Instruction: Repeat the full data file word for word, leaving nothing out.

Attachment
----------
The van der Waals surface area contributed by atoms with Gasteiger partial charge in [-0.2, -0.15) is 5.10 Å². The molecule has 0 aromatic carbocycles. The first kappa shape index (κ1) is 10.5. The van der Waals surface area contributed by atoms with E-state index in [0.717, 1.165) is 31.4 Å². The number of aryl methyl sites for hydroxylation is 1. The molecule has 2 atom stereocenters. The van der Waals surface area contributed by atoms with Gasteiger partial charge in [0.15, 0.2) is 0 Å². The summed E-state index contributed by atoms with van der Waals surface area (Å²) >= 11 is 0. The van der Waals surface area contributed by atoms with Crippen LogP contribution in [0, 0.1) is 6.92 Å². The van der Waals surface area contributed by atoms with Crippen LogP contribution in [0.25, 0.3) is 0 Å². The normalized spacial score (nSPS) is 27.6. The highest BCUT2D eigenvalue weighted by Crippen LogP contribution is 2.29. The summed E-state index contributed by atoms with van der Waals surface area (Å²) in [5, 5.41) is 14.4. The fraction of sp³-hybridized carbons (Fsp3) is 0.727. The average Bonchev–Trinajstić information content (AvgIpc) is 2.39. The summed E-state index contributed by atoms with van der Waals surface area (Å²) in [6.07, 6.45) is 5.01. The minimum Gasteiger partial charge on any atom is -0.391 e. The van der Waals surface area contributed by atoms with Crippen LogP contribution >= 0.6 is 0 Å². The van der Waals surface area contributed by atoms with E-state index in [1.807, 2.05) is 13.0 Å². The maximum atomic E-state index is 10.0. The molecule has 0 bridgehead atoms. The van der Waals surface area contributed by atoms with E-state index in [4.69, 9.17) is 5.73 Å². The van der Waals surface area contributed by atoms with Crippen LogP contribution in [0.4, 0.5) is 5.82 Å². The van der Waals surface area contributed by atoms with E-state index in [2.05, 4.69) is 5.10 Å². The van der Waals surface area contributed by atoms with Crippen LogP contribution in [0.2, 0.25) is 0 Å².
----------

The van der Waals surface area contributed by atoms with Gasteiger partial charge in [-0.2, -0.15) is 5.10 Å². The molecule has 0 aromatic carbocycles. The first kappa shape index (κ1) is 10.5. The van der Waals surface area contributed by atoms with E-state index in [0.717, 1.165) is 31.4 Å². The number of aryl methyl sites for hydroxylation is 1. The molecule has 2 atom stereocenters. The van der Waals surface area contributed by atoms with Gasteiger partial charge in [0.15, 0.2) is 0 Å². The summed E-state index contributed by atoms with van der Waals surface area (Å²) >= 11 is 0. The van der Waals surface area contributed by atoms with Crippen LogP contribution in [0, 0.1) is 6.92 Å². The van der Waals surface area contributed by atoms with Crippen LogP contribution in [0.25, 0.3) is 0 Å². The normalized spacial score (nSPS) is 27.6. The highest BCUT2D eigenvalue weighted by Crippen LogP contribution is 2.29. The summed E-state index contributed by atoms with van der Waals surface area (Å²) in [5, 5.41) is 14.4. The fraction of sp³-hybridized carbons (Fsp3) is 0.727. The average Bonchev–Trinajstić information content (AvgIpc) is 2.39. The summed E-state index contributed by atoms with van der Waals surface area (Å²) in [6.07, 6.45) is 5.01. The minimum Gasteiger partial charge on any atom is -0.391 e. The van der Waals surface area contributed by atoms with Crippen LogP contribution >= 0.6 is 0 Å². The van der Waals surface area contributed by atoms with E-state index in [1.807, 2.05) is 13.0 Å². The maximum atomic E-state index is 10.0. The molecule has 0 bridgehead atoms. The van der Waals surface area contributed by atoms with E-state index in [4.69, 9.17) is 5.73 Å². The van der Waals surface area contributed by atoms with Crippen LogP contribution in [0.4, 0.5) is 5.82 Å². The van der Waals surface area contributed by atoms with E-state index in [2.05, 4.69) is 5.10 Å². The van der Waals surface area contributed by atoms with Crippen LogP contribution in [0.2, 0.25) is 0 Å².